The Internal Environment and Input Conditions
Problems facing the PRC's SMEs are many and varied. The
SMEs are primarily located in the coastal areas and are mostly
limited to the production of standardized consumer or lowtechnology
goods made for mass markets (such as furniture,
consumer electronics, and textiles and garments). There is
usually little innovation; R&D activity, if present at all, tends to
be negligible. A subset of these firms may be integrated into
global supply chains, but such integration is minimal, and the
relatively homogeneous nature of their products makes the firms
vulnerable to changes in demand from abroad. To the extent to
which firms seek to be more competitive, the strategy is often
through cost-cutting measures. Overall, complacency pervades
the conduct of business, which is usually based on the copying or
licensing of products, using imported machinery.
Lower prices are not enough to allow a firm to succeed in
international markets: improvements in product, process,
technology, and organizational functions such as design, logistics,
and marketing have become the critical success factors in firm
competitiveness. The PRC's SMEs are thus under pressure to
innovate, to upgrade their operations in order to do business on
the international level. Hence, as a late-industrializing economy,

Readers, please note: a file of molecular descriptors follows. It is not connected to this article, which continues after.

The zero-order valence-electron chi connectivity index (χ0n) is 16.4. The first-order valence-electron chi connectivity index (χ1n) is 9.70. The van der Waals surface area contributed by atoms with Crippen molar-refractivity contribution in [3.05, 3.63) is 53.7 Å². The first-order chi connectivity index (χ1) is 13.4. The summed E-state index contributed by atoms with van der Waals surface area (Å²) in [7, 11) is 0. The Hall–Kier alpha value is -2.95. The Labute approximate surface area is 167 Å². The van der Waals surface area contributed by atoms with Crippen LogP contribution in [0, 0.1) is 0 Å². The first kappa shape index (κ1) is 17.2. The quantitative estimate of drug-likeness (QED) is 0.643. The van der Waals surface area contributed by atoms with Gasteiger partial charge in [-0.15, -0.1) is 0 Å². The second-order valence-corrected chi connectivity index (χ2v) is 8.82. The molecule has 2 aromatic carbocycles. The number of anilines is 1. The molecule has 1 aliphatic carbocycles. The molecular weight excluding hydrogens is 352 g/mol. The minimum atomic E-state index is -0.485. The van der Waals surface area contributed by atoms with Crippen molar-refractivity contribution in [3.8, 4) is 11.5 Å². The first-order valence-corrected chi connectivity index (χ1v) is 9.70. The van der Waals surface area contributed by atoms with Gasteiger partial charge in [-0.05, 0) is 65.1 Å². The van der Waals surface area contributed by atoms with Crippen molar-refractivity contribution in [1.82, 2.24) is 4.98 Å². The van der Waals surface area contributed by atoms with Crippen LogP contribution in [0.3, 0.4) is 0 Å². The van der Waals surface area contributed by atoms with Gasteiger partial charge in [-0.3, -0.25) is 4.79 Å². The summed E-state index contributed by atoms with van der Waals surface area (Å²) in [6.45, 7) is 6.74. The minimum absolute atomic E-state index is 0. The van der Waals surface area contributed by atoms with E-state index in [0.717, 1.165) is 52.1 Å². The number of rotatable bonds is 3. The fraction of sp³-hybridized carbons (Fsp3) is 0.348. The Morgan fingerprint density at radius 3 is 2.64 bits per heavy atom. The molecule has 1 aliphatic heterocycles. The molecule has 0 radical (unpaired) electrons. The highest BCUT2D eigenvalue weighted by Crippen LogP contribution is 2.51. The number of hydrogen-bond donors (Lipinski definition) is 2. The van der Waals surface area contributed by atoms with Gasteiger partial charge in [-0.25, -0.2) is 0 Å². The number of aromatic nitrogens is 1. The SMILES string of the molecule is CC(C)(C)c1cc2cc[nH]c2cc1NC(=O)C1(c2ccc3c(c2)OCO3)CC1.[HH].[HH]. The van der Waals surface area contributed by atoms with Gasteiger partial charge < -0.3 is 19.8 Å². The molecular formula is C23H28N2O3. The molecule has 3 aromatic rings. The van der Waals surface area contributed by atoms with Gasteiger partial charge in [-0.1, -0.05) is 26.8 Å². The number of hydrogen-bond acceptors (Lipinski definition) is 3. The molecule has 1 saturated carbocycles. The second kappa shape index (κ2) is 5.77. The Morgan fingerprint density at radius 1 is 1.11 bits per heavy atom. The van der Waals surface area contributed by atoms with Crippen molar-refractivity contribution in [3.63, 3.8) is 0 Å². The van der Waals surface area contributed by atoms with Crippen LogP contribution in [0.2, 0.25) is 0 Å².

the PRC tends to be restricted by a gap in technology. This
technology gap can be decomposed into three types of lags:
(i) innovation lag (involves the levels of capability for creation
and development in science and technology); (ii) process
capability lag (refers to the infrastructure and “infostructure”
that supports human capital and the firm's ability to make
multiple copies of a product or to deliver repeatedly a service
once the product or service performance specification is given);
and (iii) customer lag (refers to such disadvantages as difficulty
in attracting consumers, due in part to lack of brand recognition,
and the high cost of switching to a new provider, due in part to
large up-front costs).
The views expressed in this paper are the views of the authors and do not necessarily reflect the views or policies of the Asian Development Bank Institute (ADBI), the Asian Development Bank (ADB), its Board of Directors, or the governments they represent. ADBI does not guarantee the accuracy of the data included in this paper and accepts no responsibility for any consequences of their use. Terminology used may not necessarily be consistent with ADB official terms.
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